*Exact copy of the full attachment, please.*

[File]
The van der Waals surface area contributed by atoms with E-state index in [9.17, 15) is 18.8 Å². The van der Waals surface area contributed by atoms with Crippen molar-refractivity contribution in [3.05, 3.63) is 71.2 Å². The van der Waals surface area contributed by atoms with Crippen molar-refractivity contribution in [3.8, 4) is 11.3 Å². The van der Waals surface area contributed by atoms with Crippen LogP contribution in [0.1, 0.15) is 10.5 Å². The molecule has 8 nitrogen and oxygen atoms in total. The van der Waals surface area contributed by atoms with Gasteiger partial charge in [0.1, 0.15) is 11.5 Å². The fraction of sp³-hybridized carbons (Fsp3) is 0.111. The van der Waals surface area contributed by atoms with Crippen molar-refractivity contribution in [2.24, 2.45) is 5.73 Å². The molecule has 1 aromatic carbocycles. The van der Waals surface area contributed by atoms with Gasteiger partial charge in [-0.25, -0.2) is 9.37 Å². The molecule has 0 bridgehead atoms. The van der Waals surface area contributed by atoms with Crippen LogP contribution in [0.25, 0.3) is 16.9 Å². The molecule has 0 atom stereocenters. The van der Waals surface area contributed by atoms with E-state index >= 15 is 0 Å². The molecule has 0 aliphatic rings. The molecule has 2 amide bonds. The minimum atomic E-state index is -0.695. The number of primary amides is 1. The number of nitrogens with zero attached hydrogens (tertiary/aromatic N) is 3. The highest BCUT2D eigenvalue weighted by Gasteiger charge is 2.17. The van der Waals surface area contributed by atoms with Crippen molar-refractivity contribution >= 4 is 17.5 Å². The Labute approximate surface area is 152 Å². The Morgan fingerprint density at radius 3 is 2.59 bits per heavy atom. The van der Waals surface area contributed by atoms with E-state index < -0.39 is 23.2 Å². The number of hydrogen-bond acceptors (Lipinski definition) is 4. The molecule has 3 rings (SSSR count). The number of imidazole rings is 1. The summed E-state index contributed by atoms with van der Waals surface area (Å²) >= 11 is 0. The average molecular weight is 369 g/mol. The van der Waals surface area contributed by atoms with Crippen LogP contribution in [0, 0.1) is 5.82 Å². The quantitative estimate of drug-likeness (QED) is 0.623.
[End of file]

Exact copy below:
The van der Waals surface area contributed by atoms with E-state index in [9.17, 15) is 18.8 Å². The van der Waals surface area contributed by atoms with Crippen molar-refractivity contribution in [3.05, 3.63) is 71.2 Å². The van der Waals surface area contributed by atoms with Crippen molar-refractivity contribution in [3.8, 4) is 11.3 Å². The van der Waals surface area contributed by atoms with Crippen LogP contribution in [0.1, 0.15) is 10.5 Å². The molecule has 8 nitrogen and oxygen atoms in total. The van der Waals surface area contributed by atoms with Gasteiger partial charge in [0.1, 0.15) is 11.5 Å². The fraction of sp³-hybridized carbons (Fsp3) is 0.111. The van der Waals surface area contributed by atoms with Crippen molar-refractivity contribution in [2.24, 2.45) is 5.73 Å². The molecule has 1 aromatic carbocycles. The van der Waals surface area contributed by atoms with Gasteiger partial charge in [-0.25, -0.2) is 9.37 Å². The molecule has 0 bridgehead atoms. The van der Waals surface area contributed by atoms with Crippen LogP contribution in [0.25, 0.3) is 16.9 Å². The molecule has 0 atom stereocenters. The van der Waals surface area contributed by atoms with E-state index >= 15 is 0 Å². The molecule has 0 aliphatic rings. The molecule has 2 amide bonds. The minimum atomic E-state index is -0.695. The number of primary amides is 1. The number of nitrogens with zero attached hydrogens (tertiary/aromatic N) is 3. The highest BCUT2D eigenvalue weighted by Gasteiger charge is 2.17. The van der Waals surface area contributed by atoms with Crippen molar-refractivity contribution >= 4 is 17.5 Å². The Labute approximate surface area is 152 Å². The Morgan fingerprint density at radius 3 is 2.59 bits per heavy atom. The van der Waals surface area contributed by atoms with E-state index < -0.39 is 23.2 Å². The number of hydrogen-bond acceptors (Lipinski definition) is 4. The molecule has 3 rings (SSSR count). The number of imidazole rings is 1. The summed E-state index contributed by atoms with van der Waals surface area (Å²) >= 11 is 0. The average molecular weight is 369 g/mol. The van der Waals surface area contributed by atoms with Crippen LogP contribution in [0, 0.1) is 5.82 Å². The quantitative estimate of drug-likeness (QED) is 0.623.